New TUI (see TUI) windows can be implemented in Python.
Because TUI windows are created and destroyed depending on the layout the user chooses, new window types are implemented by registering a factory function with GDB.
name is the name of the new window. It’s an error to try to
replace one of the built-in windows, but other window types can be
replaced. The name should match the regular expression
[a-zA-Z][-_.a-zA-Z0-9]*, it is an error to try and create a
window with an invalid name.
function is a factory function that is called to create the TUI
window. This is called with a single argument of type
gdb.TuiWindow, described below. It should return an object
that implements the TUI window protocol, also described below.
As mentioned above, when a factory function is called, it is passed
an object of type
gdb.TuiWindow. This object has these
methods and attributes:
This method returns
True when this window is valid. When the
user changes the TUI layout, windows no longer visible in the new
layout will be destroyed. At this point, the
will no longer be valid, and methods (and attributes) other than
is_valid will throw an exception.
When the TUI is disabled using
tui disable (see tui disable) the window is hidden rather than destroyed,
is_valid will still return
False and other methods
(and attributes) will still throw an exception.
This attribute holds the width of the window. It is not writable.
This attribute holds the height of the window. It is not writable.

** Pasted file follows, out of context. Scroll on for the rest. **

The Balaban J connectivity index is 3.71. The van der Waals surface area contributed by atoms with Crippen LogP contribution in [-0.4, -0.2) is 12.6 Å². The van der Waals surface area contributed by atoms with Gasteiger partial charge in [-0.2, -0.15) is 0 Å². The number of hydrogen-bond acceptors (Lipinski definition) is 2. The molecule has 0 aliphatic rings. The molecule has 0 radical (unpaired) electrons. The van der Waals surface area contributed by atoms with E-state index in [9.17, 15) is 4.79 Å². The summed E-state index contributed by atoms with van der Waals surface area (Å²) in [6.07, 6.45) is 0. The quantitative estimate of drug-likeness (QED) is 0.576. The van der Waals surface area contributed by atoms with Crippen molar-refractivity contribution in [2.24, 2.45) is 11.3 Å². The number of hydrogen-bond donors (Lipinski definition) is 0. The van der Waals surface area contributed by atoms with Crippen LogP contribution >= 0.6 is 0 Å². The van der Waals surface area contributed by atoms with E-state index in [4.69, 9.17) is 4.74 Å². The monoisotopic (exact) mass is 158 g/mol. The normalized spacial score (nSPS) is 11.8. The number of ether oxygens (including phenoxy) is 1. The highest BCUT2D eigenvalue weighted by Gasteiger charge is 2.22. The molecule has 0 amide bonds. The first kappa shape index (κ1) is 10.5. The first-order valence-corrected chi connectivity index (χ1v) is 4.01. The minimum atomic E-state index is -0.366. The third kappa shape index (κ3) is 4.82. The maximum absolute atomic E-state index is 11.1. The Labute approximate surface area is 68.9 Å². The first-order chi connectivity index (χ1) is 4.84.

This attribute holds the window’s title, a string. This is normally displayed above the window. This attribute can be modified.
Remove all the contents of the window.
Write string to the window. string can contain ANSI terminal escape styling sequences; GDB will translate these as appropriate for the terminal.
If the full_window parameter is
True, then string
contains the full contents of the window. This is similar to calling
write, but avoids the flickering.
The factory function that you supply should return an object conforming to the TUI window protocol. These are the method that can be called on this object, which is referred to below as the “window object”. The methods documented below are optional; if the object does not implement one of these methods, GDB will not attempt to call it. Additional new methods may be added to the window protocol in the future. GDB guarantees that they will begin with a lower-case letter, so you can start implementation methods with upper-case letters or underscore to avoid any future conflicts.
When the TUI window is closed, the
gdb.TuiWindow object will be
put into an invalid state. At this time, GDB will call
close method on the window object.
After this method is called, GDB will discard any references it holds on this window object, and will no longer call methods on this object.
In some situations, a TUI window can change size. For example, this
can happen if the user resizes the terminal, or changes the layout.
When this happens, GDB will call the
render method on
the window object.
If your window is intended to update in response to changes in the
inferior, you will probably also want to register event listeners and
send output to the
This is a request to scroll the window horizontally. num is the amount by which to scroll, with negative numbers meaning to scroll right. In the TUI model, it is the viewport that moves, not the contents. A positive argument should cause the viewport to move right, and so the content should appear to move to the left.
This is a request to scroll the window vertically. num is the amount by which to scroll, with negative numbers meaning to scroll backward. In the TUI model, it is the viewport that moves, not the contents. A positive argument should cause the viewport to move down, and so the content should appear to move up.
This is called on a mouse click in this window. x and y are the mouse coordinates inside the window (0-based, from the top left corner), and button specifies which mouse button was used, whose values can be 1 (left), 2 (middle), or 3 (right).